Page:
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The collapse of security

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If internal security poses a challenge for nations, its intensity in poor and underdeveloped countries indubitably quadruples. In Africa, it has assumed a dimension bordering on social scourge. Even in the few exceptions available, it can be safely argued that it is only a matter of time before the bubble bursts. Internal security is a direct result of good and conscionable governance, without which any human society is prone to social tensions, discord and grievances. Over time, these various forms of discontent mutate into anger and rebellion and, in no time, insurgency becomes the bastion of the implacable.

Sadly, Africa is replete with such pockets of dissension to which the governments in place have scant answers. In Nigeria, the famed giant of the continent, various issues of insurgency and armed rebellion have plagued democracy since 1999. Ten years on, and still counting, Boko Haram has remained a permanent feature of the country’s sociopolitical landscape. To worsen matters, the terror group has been joined by Fulani herdsmen who act as if they are on a revenge mission, killing and maiming other Nigerians at will. Confronting the many desperate armies of discontents at the same time is a daunting task  for the Nigerian state, especially since they require different strategies.

As Boko Haram relentlessly unleashes terror in the North-East, Fulani herdsmen intensify their aggression on farming communities across the country, from Benue and Taraba to Enugu. In the South-West, they kidnap, maim and rob people and set farmlands on fire. The perennial, mutually assured annihilation in Southern Kaduna has refused to abate even though the state government has resorted to imposing hours of curfew to stem the tide of hostility. Of late, too, banditry of epic proportions has surfaced in Zamfara State. The state governor recently canvassed for the institution of a state of emergency in the state, bewildered and exasperated by the persistence of a crime that has defied all forms of solutions that law and order can offer, including the deposition of erring traditional heads of communities.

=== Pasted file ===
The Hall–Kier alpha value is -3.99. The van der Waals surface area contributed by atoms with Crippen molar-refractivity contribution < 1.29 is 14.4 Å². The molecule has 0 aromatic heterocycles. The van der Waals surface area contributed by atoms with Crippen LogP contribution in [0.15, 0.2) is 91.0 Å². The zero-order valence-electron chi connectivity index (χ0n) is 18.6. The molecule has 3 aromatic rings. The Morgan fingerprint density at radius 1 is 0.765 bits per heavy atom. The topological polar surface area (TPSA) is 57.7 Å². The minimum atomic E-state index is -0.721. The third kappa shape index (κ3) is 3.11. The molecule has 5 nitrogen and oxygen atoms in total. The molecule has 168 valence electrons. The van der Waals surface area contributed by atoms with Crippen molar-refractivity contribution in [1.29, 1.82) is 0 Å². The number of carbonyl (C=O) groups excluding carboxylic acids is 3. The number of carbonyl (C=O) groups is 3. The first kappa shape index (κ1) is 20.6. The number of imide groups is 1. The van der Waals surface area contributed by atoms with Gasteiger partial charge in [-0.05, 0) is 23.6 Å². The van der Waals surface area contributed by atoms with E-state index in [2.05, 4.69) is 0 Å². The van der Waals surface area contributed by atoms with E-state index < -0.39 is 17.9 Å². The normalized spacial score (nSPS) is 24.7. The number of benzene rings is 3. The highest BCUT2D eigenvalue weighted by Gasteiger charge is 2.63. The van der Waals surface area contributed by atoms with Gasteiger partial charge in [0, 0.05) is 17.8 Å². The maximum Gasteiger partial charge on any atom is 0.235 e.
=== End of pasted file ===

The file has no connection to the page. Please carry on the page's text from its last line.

There is also the flourishing kidnapping business which has fetched millions of naira as ransom to felons throughout the country. The nasty experiences of arrested felons in the hands of the security agencies have not dissuaded new ones. And despite these benumbing national experiences, the statistics from the international agencies and the National Bureau of Statistics (NBS) paint a dreary and dismal picture. For quite a while, the ruling elite have not earned their pay and are simply not interested in making the country work. For instance, the number of out-of-school children in the country is ever increasing, six people slip into the poverty net every minute, while 3.3 million Nigerians recently lost their jobs. A situation with these alarming figures cannot enhance national security and there is proof positive that the pockets of dissension across the country are fed by poverty and ignorance.

Up till now, the establishment seems to have favoured the law and order approach to confronting these security issues. But the war against insurgency has taken a huge toll on soldiers and civilians. Rather than abate, insurgency has become more dastardly and virulent. The more money is spent on law and order, the more insecurity increases and this suggests a change in tactics. The nation must address the roots of misery and desperation which encourage the merchants of death to accept a token in order to blow themselves up. A social engineering that will give hope to the hordes of despondent people in the North-East, a change in the reward system in the society, a closure of the wide gap of inequality, and a pragmatic approach to the problem of youth unemployment are some of the steps that will change the narrative of insecurity in the country.

Dousing the various sources of tension in the society will definitely yield more benefits than the law and order approach and improve the transaction among the various socioeconomic classes in the Nigerian society.

The post The collapse of security appeared first on Tribune Online.

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